|THE PROBLEM OF INTERNATIONAL SPEECH|
TO any thoughtful student of affairs, it is perfectly clear that, as the years go by, all the nations of the earth must inevitably become more and more closely linked together in all their interests. The present highly perfected modes of communication will become greatly improved and vastly extended. All the economic and material commercial, as well as all the intellectual interests of each people will become of increasing significance to every other one. National boundaries will, in the lapse of time, become of as purely formal, merely administrative importance as are our American state and county boundaries to-day. Already in The Hague tribunal we have the beginnings of an international supreme court. In time the United States of Europe is a conceivable possibility, with abolished frontiers and armies reduced to police forces. Commerce and industry are certain to end the folly and barbarism of war; since the rise to self-consciousness of the working classes (who fill the armies) will make their community of interest the world over plain to themselves, and they will see that to hire themselves out to kill one another is a crime to common humanity.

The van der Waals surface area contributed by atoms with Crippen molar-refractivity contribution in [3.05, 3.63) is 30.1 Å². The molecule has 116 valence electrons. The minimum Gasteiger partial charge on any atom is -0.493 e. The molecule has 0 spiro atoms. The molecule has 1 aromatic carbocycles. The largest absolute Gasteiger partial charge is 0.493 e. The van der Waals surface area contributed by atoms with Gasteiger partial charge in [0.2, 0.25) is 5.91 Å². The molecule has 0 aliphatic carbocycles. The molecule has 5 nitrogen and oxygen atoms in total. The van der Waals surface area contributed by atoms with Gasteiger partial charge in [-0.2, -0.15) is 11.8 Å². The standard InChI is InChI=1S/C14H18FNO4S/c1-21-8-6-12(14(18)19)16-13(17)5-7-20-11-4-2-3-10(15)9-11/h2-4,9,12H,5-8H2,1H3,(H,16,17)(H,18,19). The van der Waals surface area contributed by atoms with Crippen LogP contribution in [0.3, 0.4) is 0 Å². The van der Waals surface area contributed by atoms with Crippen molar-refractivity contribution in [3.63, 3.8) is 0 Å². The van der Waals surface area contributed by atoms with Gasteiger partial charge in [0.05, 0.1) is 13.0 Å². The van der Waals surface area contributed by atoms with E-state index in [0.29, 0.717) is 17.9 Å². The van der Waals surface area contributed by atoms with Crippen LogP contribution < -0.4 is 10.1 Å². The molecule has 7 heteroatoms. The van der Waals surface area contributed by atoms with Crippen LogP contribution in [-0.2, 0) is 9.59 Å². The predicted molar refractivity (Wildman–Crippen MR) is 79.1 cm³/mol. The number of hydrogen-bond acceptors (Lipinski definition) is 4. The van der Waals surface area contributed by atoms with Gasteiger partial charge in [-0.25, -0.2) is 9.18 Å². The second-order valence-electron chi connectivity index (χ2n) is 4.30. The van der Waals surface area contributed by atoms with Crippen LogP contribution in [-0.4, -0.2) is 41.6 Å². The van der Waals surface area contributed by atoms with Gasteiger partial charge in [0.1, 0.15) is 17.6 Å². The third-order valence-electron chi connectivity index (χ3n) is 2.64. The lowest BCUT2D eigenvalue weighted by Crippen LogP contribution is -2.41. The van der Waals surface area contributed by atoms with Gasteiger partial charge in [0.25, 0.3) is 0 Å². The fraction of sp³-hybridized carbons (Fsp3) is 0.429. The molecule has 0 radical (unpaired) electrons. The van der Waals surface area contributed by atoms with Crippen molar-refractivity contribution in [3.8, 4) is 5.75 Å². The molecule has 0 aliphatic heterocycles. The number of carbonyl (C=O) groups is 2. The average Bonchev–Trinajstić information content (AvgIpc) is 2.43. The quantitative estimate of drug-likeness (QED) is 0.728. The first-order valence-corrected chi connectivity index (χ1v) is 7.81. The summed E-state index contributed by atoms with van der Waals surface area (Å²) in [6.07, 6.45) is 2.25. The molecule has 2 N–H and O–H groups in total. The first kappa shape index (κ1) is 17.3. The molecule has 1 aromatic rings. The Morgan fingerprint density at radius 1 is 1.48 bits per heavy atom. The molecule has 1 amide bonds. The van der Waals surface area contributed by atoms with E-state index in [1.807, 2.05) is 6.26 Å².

One prime obstacle to that clear and perfect understanding among human minds everywhere over the broad earth lies in their inability fully to comprehend one another's thoughts and purposes, because of the diversity of tongues. That this is a very serious obstacle to human progress and the development of the globe, becomes increasingly evident the more readily and easily possible communication by mail, telegraph and actual travel becomes. So long as the different peoples read little, wrote less, and traveled scarcely at all, the polyglot condition of the world was a matter of little interest. To-day it has risen to be a most serious hindrance and inconvenience to the steps of advancing humanity. It is true that almost all educated persons feel impelled to-day to attempt the learning of other languages than their own, if only to come in touch with the civilized world's literature, aside from the ordinary practical considerations. Sometimes this feeling petrifies into the pious attitude ironically commended by Lord Palmerston, who said that while it was not necessary that every gentleman should know Latin, he should at least have forgotten it.
It is trite and easy to say that this is a scientific age, but one must actually have worked in some field of science to realize the blunder-